Monthly Archives: January 2010

New York to Use Partial DNA Database Matches that Implicate Relatives

The New York Times reported today that New York’s Commission on Forensic Science has approved allowing “forensic investigators working for the State Police to share information about partial matches with local law enforcement agencies.” The idea is simple. If a crime-scene sample matches a profile in the database at most, but not all loci, the individual from the database is excluded — but his (or her) brother (or other close relative) is much more likely to be the source of the DNA than some random, unrelated individual. Thus, the near-miss in the database is an investigative clue. As ACLU staff (quoted in the article) point out, this procedure effectively expands the size of the database but makes it less accurate when it points to a relative in this indirect fashion.

In the old Science & Law Blog, I wrote (on May 6, 2008) about the Fourth Amendment implications of the practice:

My brother’s DNA: Near-miss DNA searching

California has adopted an aggressive policy toward near-miss DNA searching — something discussed in this blog before. The state is going to compare DNA profiles recovered from crime-scenes to those in its offender database (1) to see if there are any “cold hits” to convicted offenders and arrestees, and (2) to see if there are any almost-matching profiles that are likely to have come from a very close relative.

The first procedure has been upheld in case after case challenging its constitutionality (in the context of convicted offenders). Why would the second procedure be constitutionally defective? According to a Los Angeles Times article of April 26 on the California policy, some lawyers think it is an unreasonable search that might run afoul of the Fourth Amendment. The paper also quotes “Tania Simoncelli, science advisor to the American Civil Liberties Union,” as asserting that “The fact that my brother committed a crime doesn’t mean I should have to give up my privacy!”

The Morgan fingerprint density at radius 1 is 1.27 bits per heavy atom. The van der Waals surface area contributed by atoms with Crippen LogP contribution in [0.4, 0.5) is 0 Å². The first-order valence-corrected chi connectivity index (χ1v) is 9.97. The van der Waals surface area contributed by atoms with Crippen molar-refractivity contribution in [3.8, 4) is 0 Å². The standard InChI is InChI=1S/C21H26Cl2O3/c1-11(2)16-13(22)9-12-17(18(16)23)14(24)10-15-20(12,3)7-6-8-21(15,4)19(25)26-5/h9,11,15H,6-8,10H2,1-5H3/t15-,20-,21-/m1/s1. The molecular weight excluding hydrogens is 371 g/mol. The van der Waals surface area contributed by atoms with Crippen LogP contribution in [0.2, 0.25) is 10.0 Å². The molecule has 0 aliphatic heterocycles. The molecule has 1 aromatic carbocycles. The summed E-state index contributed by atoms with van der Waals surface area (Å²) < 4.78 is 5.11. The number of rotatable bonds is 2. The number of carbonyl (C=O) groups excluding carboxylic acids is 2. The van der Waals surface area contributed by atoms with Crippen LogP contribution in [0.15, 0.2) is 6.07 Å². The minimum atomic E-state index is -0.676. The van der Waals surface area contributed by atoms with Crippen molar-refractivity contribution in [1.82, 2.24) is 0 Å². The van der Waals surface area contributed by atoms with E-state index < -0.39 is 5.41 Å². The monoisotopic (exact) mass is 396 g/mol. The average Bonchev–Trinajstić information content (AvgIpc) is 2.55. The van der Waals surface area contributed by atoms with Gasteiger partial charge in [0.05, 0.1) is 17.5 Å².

This crie de coeur surely is sincere, and it may not be meant as a constitutional argument, but it is interesting to ask whether it supplies a plausible principle for applying the Fourth Amendment. Consider the following case: You have an identical twin brother. He robs a bank, is locked away in prison, and his DNA profile is put in an offender database. This can happen even though his DNA was not evidence in the bank robbery case and had nothing to do with that crime.

While your brother is out of circulation, you break into a house. cutting your hand on the glass of a window that you shattered to gain entry. A tiny bloodstain with your DNA on it is analyzed. The profile is compared to those in the database. It matches the one that is file perfectly — your brother’s — because identical twins have the same DNA sequences. But the police know that your brother was in prison when the house was burgled. They scratch their heads until they realize that he might have an identical twin with identical DNA.